However, besides the advantages of a complete GDPR compliance, companies are facing a few problems in regard to full compliance. Too much regulation in terms of adding consent prompts for everything might reduce customer’s enjoyment of online services. Another common problem of GDPR compliance is the costs to be incurred in order to fully comply with the regulation since, not all companies can meet these costs. When asked about her opinions on complete GDPR compliance, Xanthippe Lemontzoglou, a data analyst working from Stone Soup feels that 90% compliance with the GDPR might be a better idea which would involve companies to do the best they can without trying to cover extreme possibilities, yet being aware of them. She feels that complete compliance might not be beneficial for either the companies or the users.

Other than its effects on the companies and the users, GDPR also has an impact on the designers as it will alter how the products are developed both in Europe where the law applies in every country, and in the United States, where many companies have European customers. Thus, this will partly reshape the work that the designers do. According to Dimitris Niavis, a designer currently residing at Stone Soup, designers are required to act on these changes almost immediately and that involves taking into account current and future User Experience. The information now needs to be more accessible and the users should have an option to easily opt out of the subscriptions.


Therefore, GDPR now requires companies to respect the users more than ever and this can be done by making some prominent changes at the company level which would involve training of the employees keeping in mind the new regulations, and also the user experience.

Although, there are many visible cons of the GDPR compliance regarding the costs incurred by the companies and ignorance on the user’s side, these problems are only temporary. The companies and the users need time to adapt to the new regulations and once that is in place, GDPR will prove to be effective in terms of the user experience and cybersecurity.

If you would like to read more, refer to the following websites:

https://www.fastcompany.com/90171699/what-is-gdpr-and-why-should-designers-care

https://www.endpointprotector.com/blog/gdpr-the-pros-and-the-cons/

https://www.cbsit.co.uk/2017/07/28/gdpr-risks-business/

https://www.welivesecurity.com/wp-content/uploads/2017/02/Is-GDPR-good-or-bad-news-for-business.pdf

https://www.tripwire.com/state-of-security/security-awareness/gdpr-the-good-the-bad-and-the-ugly/

 

 

 

 

 

 

Introducing Odd Bleat

We would like to give a warm welcome to our new neighbors Odd Bleat.

Odd Bleat is a versatile director duo between Yannis Zoumakis and Manos Gerogiannis, who  write, design, direct and animate for TV and web.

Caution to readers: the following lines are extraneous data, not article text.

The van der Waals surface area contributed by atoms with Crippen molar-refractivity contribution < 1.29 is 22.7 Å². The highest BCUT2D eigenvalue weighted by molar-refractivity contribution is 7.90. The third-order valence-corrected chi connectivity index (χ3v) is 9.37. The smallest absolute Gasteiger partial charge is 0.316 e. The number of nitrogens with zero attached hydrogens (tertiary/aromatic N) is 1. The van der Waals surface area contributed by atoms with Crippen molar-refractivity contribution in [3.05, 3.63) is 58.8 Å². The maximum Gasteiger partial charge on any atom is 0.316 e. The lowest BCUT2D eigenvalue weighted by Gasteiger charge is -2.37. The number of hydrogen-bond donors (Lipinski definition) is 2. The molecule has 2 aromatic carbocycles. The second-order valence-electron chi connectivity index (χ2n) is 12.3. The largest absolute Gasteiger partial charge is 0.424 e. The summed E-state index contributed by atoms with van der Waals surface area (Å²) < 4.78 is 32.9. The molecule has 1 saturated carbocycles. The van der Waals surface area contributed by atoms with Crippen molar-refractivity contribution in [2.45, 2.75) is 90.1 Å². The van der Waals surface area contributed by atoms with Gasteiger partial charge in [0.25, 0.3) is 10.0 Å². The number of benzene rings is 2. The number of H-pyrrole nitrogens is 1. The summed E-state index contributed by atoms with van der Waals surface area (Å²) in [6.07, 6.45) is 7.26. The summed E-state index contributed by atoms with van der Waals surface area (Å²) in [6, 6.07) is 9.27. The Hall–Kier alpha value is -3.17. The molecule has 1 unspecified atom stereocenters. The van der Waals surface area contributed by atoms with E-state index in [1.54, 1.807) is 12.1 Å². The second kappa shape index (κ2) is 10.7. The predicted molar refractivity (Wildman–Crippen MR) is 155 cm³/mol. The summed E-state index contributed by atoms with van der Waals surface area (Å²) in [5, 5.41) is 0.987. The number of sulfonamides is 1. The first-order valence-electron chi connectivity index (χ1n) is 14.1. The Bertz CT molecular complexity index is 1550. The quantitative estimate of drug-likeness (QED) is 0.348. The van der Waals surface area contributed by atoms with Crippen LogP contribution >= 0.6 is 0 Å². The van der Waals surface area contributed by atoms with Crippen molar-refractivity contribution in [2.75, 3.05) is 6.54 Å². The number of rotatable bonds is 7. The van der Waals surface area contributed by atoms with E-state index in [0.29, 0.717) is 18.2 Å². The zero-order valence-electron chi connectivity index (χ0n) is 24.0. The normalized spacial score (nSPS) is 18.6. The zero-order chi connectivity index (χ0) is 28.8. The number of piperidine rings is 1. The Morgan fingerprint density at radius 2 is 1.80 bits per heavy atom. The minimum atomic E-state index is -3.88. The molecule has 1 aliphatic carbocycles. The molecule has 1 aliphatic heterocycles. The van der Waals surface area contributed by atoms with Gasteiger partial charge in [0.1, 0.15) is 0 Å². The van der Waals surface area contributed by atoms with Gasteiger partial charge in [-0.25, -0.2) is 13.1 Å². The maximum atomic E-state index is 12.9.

Collaborating since 2009, in 2015 they founded Odd Bleat, creating commercials which have already brought them numerous awards and recognition. Their work is characterized by subversive humor and attention to detail, while also retaining a soothing simplicity which has become their trademark. They have created short films that opened festivals around the world.

An example of their work is their first experimental documentary, or as they call it mockumentary, about the wise giants that live amongst us. It is called Jachalay and has been screened in numerous festivals around the globe and has also won the Best Documentary Award in TOP Shorts.

A more representative commercial project of their work though, would be the TV commercial they created for the European Reliance, which is written, directed, designed and animated by them.

In order to increase awareness and civic engagement, Odd Bleat have created a short animation film for Odyssea, a social enterprise designing resilient solutions for environmental and humanitarian challenges in Greece.

A short bio:

Yannis and Manos are both from Heraklion, Crete and have known each other for many years. They have studied together graphic arts and design in the Technological Educational Institution of Athens and did their internship at NOMINT, a multi-awarded animation production company. When Manos moved to London to do his masters in filmmaking-directing he continued working with Yannis through Skype and in 2015 they founded Odd Bleat. After Manos returned, they found their new home under the Stone Soup roof and have been housing their offices here ever since.

Odd Bleat have worked for many clients abroad, in Canada, Lebanus, London, New Zealand and USA but also with organizations here in Greece like the Piraeus Bank, the Coca Cola foundation, European Reliance and more. Apart from these projects, they have also worked with non-profit organizations like the UN, TedX and Odyssea.

You can see more of their work on their website or their Facebook page!

Stay tuned for more!